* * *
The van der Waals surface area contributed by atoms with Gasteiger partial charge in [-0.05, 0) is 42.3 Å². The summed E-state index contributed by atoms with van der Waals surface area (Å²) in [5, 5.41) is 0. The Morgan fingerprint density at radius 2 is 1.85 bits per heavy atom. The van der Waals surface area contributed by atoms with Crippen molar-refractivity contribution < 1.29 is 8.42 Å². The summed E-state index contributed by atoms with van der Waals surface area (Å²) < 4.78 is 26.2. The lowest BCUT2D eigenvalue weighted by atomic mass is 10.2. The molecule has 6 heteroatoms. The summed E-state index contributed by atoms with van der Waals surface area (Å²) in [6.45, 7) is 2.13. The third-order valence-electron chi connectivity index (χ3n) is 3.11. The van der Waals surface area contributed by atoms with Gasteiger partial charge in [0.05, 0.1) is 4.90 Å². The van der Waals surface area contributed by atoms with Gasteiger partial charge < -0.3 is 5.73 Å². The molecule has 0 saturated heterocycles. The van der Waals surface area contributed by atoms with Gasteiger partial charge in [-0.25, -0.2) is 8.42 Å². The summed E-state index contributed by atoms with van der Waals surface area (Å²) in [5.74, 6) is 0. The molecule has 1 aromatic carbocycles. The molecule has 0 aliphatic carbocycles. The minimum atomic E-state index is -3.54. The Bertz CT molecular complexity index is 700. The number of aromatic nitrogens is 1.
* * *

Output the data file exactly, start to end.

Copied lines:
The van der Waals surface area contributed by atoms with Gasteiger partial charge in [-0.05, 0) is 42.3 Å². The summed E-state index contributed by atoms with van der Waals surface area (Å²) in [5, 5.41) is 0. The Morgan fingerprint density at radius 2 is 1.85 bits per heavy atom. The van der Waals surface area contributed by atoms with Crippen molar-refractivity contribution < 1.29 is 8.42 Å². The summed E-state index contributed by atoms with van der Waals surface area (Å²) < 4.78 is 26.2. The lowest BCUT2D eigenvalue weighted by atomic mass is 10.2. The molecule has 6 heteroatoms. The summed E-state index contributed by atoms with van der Waals surface area (Å²) in [6.45, 7) is 2.13. The third-order valence-electron chi connectivity index (χ3n) is 3.11. The van der Waals surface area contributed by atoms with Gasteiger partial charge in [0.05, 0.1) is 4.90 Å². The van der Waals surface area contributed by atoms with Gasteiger partial charge < -0.3 is 5.73 Å². The molecule has 0 saturated heterocycles. The van der Waals surface area contributed by atoms with Gasteiger partial charge in [-0.25, -0.2) is 8.42 Å². The summed E-state index contributed by atoms with van der Waals surface area (Å²) in [5.74, 6) is 0. The molecule has 1 aromatic carbocycles. The molecule has 0 aliphatic carbocycles. The minimum atomic E-state index is -3.54. The Bertz CT molecular complexity index is 700. The number of aromatic nitrogens is 1.